“Pearl Necklace” has that distinctive new wave pulse going on in such a way that wouldn't sound out of place in contemporary movies like Valley Girl and Some Kind Of Wonderful, accompanying scenes of people getting ready for the big date night and cruising the town while Nicolas Cage or Eric Stolz walk around looking confused. Taken as a whole, El Loco is a key entry in the “old blues rockers go new wave” series that takes in The J. Geils Band’s Freeze-Frame and Foghat’s Tight Shoes, setting the band up for their big break just around the corner.
In terms of sheer commercial impact, Eliminator was when the band really hit pay dirt, breaking through to a greater degree than ever before with a set of turbocharged tunes like “Sharp Dressed Man”, “Legs”, and “Gimme All Your Lovin'”. And thanks to a little thing called MTV, the band became bonafide pop icons, decked out in matching shades and sundry outfits... and beards (except Frank Beard, who rocked a mustache), like Kraftwerk if they came rolling out of Route 66 on Harleys rather than a Volkswagen on the Autobahn. From there, it was gravy, and the band kept on rocking the '80s with their new machine-boogie sound on albums like Afterburner and Recycler (just steer clear of The ZZ Top Sixpack!).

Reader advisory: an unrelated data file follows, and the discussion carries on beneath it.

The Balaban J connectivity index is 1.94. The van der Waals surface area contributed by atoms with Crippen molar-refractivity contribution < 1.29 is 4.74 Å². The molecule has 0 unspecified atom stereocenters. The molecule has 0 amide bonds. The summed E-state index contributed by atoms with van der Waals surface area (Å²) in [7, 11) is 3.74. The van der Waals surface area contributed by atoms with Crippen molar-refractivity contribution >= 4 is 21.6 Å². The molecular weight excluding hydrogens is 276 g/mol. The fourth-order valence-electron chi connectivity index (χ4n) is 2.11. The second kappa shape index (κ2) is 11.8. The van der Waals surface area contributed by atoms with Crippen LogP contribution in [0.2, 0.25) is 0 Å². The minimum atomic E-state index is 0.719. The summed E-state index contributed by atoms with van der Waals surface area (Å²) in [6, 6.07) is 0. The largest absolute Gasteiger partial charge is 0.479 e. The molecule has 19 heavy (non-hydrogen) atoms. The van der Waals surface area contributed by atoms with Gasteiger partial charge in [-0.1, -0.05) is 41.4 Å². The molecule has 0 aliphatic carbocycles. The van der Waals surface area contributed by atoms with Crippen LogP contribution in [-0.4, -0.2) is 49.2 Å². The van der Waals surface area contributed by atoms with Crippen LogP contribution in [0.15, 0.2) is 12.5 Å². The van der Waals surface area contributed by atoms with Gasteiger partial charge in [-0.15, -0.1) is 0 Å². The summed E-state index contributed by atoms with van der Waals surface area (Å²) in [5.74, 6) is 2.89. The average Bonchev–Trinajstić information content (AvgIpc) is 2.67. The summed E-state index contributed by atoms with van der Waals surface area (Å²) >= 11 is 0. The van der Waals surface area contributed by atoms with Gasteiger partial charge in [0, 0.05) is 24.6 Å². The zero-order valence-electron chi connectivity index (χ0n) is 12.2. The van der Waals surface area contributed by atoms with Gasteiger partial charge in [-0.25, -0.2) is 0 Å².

In fact, they kept on doing their thing right up to the present day, lasting until Dusty’s left for that great gig in the sky on July 28th. In many ways a deceptively straightforward band, with ZZ Top there was always that enigmatic undercurrent, that sense of Southwest desert surrealism at play just below the surface (or hovering three feet high and rising, take your pick). They were emblematic of all the strange and beautiful scenes you'll find wandering the deserts and the towns of the Southwest, the wide open highways stretching out into the horizon like an open invitation to venture forth and discover all the strange shapes to be found there, playing tricks on your mind in the sun-glazed heat and descending cool of those long desert nights.